While the individual income tax changes included in the act are minor in comparison to changes made as part of the TCJA, their impact will certainly still be felt by many taxpayers. However, many of the individual income tax changes included in the act are extensions of tax provisions previously in effect (with the exception of the change made to the “kiddie tax”). As pointed out above, in some instances it is worth reviewing 2018 income tax returns to determine whether an amendment will yield a refund.
Motorsports entertainment complexes
Motorsports entertainment complexes, if placed into service before Jan. 1, 2018, were provided a depreciable life of 7 years. The act extends this treatment for such complexes placed into service before Jan. 1, 2021. This change can have a significant impact on the amount of depreciation a taxpayer is able to claim, and taxpayers that placed such a facility in service in 2018 should review their 2018 income tax filings to determine if an amended return filing is warranted.
Expensing rules for certain productions
Taxpayers could elect to expense up to $15,000,000 ($20,000,000 in certain cases of low-income or distressed areas) for qualified film, television, or live theatrical productions commenced before Jan. 1, 2018. The act extends this treatment for such productions commenced before Jan. 1, 2021. Taxpayers that incurred these types of expenses should review their 2018 income tax return to determine if an amended return is beneficial.
Nonbusiness energy property
Subject to certain limitations, a credit was permitted for 10 percent of the costs of “qualified energy efficiency improvements” and 100 percent of “residential energy property expenditures.” This credit was limited to $500 per taxpayer for property placed in service before Jan. 1, 2018 (excluding property placed in service after Dec. 31, 2007, and before Jan. 1, 2009). The act extends this treatment to property placed in service before Jan. 1, 2021. Taxpayers that incurred qualified improvement costs have the opportunity to amend their return and receive a refund up to the amount of the maximum credit.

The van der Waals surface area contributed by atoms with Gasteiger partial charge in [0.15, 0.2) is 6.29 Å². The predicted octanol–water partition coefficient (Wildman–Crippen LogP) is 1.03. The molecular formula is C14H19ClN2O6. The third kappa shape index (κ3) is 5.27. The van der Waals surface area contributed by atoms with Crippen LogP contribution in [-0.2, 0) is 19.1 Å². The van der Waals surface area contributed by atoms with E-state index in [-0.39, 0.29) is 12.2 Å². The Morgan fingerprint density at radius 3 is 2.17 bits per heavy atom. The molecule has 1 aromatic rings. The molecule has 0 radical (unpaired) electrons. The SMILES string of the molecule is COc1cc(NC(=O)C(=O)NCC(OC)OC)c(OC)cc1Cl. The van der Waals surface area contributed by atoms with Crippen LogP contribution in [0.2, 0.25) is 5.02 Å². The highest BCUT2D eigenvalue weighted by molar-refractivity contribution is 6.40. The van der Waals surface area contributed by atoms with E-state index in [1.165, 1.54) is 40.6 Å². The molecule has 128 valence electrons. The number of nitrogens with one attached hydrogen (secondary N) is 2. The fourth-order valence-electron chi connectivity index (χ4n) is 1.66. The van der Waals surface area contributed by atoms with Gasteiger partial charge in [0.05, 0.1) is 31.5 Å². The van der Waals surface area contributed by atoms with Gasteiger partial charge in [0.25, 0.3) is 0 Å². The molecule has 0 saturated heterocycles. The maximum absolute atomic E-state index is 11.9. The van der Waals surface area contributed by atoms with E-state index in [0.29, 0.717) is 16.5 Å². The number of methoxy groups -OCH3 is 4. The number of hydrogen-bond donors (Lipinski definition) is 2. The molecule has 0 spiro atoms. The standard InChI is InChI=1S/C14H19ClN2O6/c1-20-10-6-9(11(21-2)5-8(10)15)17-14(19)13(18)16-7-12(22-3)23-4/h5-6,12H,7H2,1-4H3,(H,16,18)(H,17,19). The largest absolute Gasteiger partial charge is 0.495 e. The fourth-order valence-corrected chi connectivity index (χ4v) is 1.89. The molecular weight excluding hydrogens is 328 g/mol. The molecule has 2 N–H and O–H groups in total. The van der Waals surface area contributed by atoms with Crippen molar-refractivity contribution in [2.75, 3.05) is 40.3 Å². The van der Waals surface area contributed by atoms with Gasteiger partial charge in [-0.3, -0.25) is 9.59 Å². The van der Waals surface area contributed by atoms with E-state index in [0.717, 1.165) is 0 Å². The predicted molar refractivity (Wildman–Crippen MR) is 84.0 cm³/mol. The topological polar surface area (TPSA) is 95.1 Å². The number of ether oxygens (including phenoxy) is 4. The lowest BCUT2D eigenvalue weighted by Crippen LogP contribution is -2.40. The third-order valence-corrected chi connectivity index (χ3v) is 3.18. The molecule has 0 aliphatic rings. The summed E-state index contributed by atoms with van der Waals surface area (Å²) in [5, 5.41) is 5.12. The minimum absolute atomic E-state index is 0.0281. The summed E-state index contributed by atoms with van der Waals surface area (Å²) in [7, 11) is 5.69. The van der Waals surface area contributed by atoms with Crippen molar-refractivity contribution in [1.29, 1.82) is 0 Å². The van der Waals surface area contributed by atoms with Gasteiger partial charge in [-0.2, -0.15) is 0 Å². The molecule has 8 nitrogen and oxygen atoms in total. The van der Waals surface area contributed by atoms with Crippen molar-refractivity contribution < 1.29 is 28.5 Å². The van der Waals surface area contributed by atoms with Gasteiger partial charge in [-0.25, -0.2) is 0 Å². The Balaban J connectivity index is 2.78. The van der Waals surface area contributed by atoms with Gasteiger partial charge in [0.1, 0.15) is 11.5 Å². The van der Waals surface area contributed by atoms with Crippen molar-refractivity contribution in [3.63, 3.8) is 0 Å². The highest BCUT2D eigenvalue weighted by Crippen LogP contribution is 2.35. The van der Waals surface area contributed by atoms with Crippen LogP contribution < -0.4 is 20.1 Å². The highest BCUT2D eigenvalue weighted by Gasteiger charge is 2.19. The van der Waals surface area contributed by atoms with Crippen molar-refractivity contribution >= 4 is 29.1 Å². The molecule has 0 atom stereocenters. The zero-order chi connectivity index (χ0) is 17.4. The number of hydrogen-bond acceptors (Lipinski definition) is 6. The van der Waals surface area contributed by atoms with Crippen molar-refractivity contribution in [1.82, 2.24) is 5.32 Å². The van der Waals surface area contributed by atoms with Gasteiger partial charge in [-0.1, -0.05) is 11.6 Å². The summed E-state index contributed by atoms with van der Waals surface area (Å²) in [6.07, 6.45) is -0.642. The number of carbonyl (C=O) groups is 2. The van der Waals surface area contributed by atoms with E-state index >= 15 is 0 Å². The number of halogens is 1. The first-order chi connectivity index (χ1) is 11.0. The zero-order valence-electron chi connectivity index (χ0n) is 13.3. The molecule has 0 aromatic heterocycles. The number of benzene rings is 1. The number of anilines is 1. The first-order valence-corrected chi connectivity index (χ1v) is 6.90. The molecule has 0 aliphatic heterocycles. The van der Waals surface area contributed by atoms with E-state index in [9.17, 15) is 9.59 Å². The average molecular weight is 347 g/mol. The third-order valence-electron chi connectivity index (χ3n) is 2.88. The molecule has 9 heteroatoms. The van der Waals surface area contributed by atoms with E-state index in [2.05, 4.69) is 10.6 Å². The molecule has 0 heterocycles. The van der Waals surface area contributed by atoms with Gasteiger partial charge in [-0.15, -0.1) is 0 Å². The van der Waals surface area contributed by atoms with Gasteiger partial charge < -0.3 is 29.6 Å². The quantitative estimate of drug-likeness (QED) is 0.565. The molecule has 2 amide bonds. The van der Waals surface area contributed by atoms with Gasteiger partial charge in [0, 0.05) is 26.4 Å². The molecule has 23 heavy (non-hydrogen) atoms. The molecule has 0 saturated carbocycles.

Work opportunity credit
The work opportunity credit was available to employers who hired individuals from certain targeted groups who began work for the employer before Jan. 1, 2020. The act extends the availability of this credit for individuals who begin work for the employer before Jan. 1, 2021.
Energy efficient commercial buildings deduction
For property placed in service before Jan. 1, 2018, subject to certain limitations, taxpayers could deduct the cost of “energy efficient commercial building property” placed in service during the taxable year. The act extends this treatment to property placed in service before Jan. 1, 2021. Building owners should review their 2018 expenditures to see if a “Section 179D” study should be performed in order to claim this accelerated deduction, often referred to as the “Section 179D deduction.”
Energy efficient home credit
The energy efficient home credit allows eligible contractors to claim up to a $2,000 tax credit for construction and sale of each qualified new energy efficient home during the taxable year. The provision was previously only allowable through 2017. The act extends the availability of this credit until Jan. 1, 2021. Home construction contractors should review their 2018 returns to determine whether they were eligible for the credit.